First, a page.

Given that attitude, the documentary also encourages people to become whistleblowers when they come across behavior that violates pollution norms. She calls on them to express their complaints and thereby safeguard their rights and interests.

In just a day since it was posted online, Chai’s documentary has garnered millions upon millions of views, making it one of the most discussed topics on social media.

“It’s shocking, and I want to cry. We don’t need China to be the world’s no.1. Can we slow down the economic growth…, and give more importance to pollution control, higher than the military development. Let the environment researchers have better treatment than officials and truly to eradicate pollution… This is not only our future or China’s future but also humanity’s,” @yueyingsufang.

“I understand the haze now… it’s horrible…and is everywhere…Don’t doubt that we can’t change it! When we enjoy a healthy environment, we have an obligation to protect it! Sometimes we just watch it happening, though we know the severity, like the food safety issue, which is as bad as the haze…” @yingyangbuliang.

“The horrible thing is that we are getting accustomed to the haze. See what we should do ‘under the dome’,” @Hudie.

Well, this is depressing

Plastic in our oceans might not present the immediate danger to humanity that toxic waste or fracking does, but the problem has officially reached terrifying proportions. An alarming new study released Wednesday reveals that the ocean is cluttered with 270,000 tons of plastic that is broken up to more than five trillion pieces.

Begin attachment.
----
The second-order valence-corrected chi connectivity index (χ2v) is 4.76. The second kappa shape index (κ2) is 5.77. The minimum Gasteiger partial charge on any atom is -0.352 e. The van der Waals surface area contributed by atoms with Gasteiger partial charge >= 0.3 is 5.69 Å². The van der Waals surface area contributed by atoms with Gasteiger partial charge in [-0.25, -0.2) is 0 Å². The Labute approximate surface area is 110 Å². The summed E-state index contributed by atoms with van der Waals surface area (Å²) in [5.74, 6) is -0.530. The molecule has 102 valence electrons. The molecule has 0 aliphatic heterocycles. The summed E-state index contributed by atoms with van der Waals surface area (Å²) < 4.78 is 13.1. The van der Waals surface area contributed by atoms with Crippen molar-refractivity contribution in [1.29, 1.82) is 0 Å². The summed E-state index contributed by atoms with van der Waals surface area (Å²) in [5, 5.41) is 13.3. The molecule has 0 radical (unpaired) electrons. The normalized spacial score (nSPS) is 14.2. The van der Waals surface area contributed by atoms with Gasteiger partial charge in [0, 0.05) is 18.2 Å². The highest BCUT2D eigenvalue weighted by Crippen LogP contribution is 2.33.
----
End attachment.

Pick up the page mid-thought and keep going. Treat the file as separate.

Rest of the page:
And it’s having a lethal effect on the world’s oceans.



Theoretical art project from Simone Rebaudengo and Paul Adams places an LED matrix onto a pollution mask to visualize expressions of the wearer - video embedded below:

For environmental and social reasons, mask are more and more common in many parts of our world.

As we believe in the value of some random emotional exchange in the streets, How would you read someone else’s subtle facial reaction to your words? How would you have a conversation when you barley can see each other?  How would the simple act of exchanging a smile happen between two people crossing paths? 

The Unmask is a possible answer to this. It’s a mask that allows to read your facial expressions and unmask your “emotion” hidden underneath.

More Here


The proposed statewide “ban ban” is arguably a conflict of interest — and definitely conflicts with the facts

The plastic bag wars have come to the heartland. As the city of Columbia considers becoming the first in Missouri to ban single-use plastic bags, a state House Panel is voting today on a bill that would ban such bans statewide. The reactionary bill echoes the likes of Texas’ attempted “Shopping Bag Freedom Act,”introduced in 2013 by State Rep. Drew Springer in response to Austin’s single-use bag ban (quoth Springer: “just the latest example of government elites trying to step between the business and consumer in an attempt to push forward a misguided nanny-state agenda”). But it has the added dimension of Rep. Dan Shaul (R-Imperial), who introduced it, also serving on the board of the Missouri Grocers Association.

Plastic bag bans reduce waste and energy use. They’re a good thing.